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Reading Group Guide

Discussion Questions

The Language Instinct

1. All languages are "discrete combinatorial systems," which means they contain rules that combine basic symbols ( as words) into an infinite number of different larger structures (such as sentences). Other such systems are rare, but they do exist. The genetic code of DNA-which serves as the basis for life on earth-is built in a similar way, allowing for the creation of a potential infinity of novel life forms. Some other discrete combinatorial systems that humans possess are involved in aesthetic activities like music and dance. What is the relationship between the language instinct and these other aspects of the human mind? Is it likely that such systems emerged out of language, either through biological evolution or cultural development? Or could they have evolved independently? What sort of evidence would bear on this issue? (Chapters 3, 4, and 11)

2. The structures of speech and sign are constrained by biological mechanisms; they are not cultural innovations. Because of this, the complaint that people nowadays don't use English properly is quite bizarre. It would be like saying that birdsong has been gradually corrupted over the last several hundred years. But writing is a different story. Although it is plainly based on existing languages such as English, it is a cultural invention. Not all societies have it, and children require careful instruction in order to learn it. What is the proper role of "language mavens" in determining rules and standards of writing? How can scientific research on sentence comprehension and composition tell us how to improve the teaching of writing skills? (chapter 7 and 12)

3. We are entranced by the idea of animals learning language, and popular movies and television shows are are populated with singing chimps, talking dolphins, and even the occasional loquacious horse. Pinker argues that from the standpoint of biology, attempting to teach one species the communicative system of another makes little sense. Trying to teach a human baby to sing like a bird or chatter like a monkey isn't likely to succeed, and would not tell us very much if it did. Why are we so fascinated by the idea of talking animals? What is at stake-scientifically or socially-in the debate over the capacities of apes and other animals? How are these attempts to teach human language to non humans different from the study of the communications systems that animals use spontaneously in the wild? (Chapter 10 and 11)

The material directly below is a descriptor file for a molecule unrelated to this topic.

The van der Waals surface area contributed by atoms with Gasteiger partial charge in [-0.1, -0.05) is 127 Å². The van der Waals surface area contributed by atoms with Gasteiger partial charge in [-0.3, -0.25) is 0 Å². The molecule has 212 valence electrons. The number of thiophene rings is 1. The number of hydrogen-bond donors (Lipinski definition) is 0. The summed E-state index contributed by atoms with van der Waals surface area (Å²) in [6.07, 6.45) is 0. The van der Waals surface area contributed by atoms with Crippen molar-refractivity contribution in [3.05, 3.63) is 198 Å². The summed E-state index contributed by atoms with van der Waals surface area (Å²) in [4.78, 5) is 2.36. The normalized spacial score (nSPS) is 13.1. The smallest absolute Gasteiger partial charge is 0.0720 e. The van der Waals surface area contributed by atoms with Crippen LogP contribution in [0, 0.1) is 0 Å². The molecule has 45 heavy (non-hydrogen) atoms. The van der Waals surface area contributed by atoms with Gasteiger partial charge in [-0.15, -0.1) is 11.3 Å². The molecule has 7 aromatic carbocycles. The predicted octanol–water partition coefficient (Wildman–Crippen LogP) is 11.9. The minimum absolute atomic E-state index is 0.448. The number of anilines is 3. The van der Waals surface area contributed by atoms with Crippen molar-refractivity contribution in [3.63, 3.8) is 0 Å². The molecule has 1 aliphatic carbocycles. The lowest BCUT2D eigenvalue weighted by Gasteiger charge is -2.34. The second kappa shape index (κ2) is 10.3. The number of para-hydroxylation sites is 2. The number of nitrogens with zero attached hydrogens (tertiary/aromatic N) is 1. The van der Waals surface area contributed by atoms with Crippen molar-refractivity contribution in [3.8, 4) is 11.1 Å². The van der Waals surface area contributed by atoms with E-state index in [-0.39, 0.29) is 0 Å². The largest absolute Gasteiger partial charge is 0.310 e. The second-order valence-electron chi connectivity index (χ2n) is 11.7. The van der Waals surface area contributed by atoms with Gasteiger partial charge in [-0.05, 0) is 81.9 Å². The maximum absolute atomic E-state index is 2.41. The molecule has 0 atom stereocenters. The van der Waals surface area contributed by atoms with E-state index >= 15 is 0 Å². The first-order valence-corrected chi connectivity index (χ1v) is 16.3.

4. Debates over the nature of the human mind have always been intimately related to our political, social, and religious views. Defenders of the claim that the mind is infinitely malleable, free from biological constraints, view this as an optimistic, liberal doctrine, while more biological perspectives-especially those informed by evolutionary theory-are seen by many as tainted by racism and sexism. On the other hand, scholars such as the linguist Noam Chomsky have argued that the moral superiority of the empiricist view of the mind is far from clear. Historically, the notion that humans can be "shaped" in any manner that an authority chooses has been the premise behind many brutal and repressive activities. As Pinker puts it, a blank slate is a dictator's dream. Furthermore, a theory of the mind informed by evolutionary theory is actually inconsistent with the notion that there exist profound cognitive differences between human groups. Should these ethical and political considerations be taken into account as we develop theories of the mind? How have they affected our way of thinking about these issues in the past? In particular, what motivations might have led people to the view that languages are cultural inventions that vary without limit or, alternatively, to believe that language is a species-specific biological instinct? (Chapters 1 and 13)

The Language Instinct
by Steven Pinker

  • Publication Date: August 30, 2012
  • Paperback: 496 pages
  • Publisher: Perennial
  • ISBN-10: 0060976519
  • ISBN-13: 9780060976514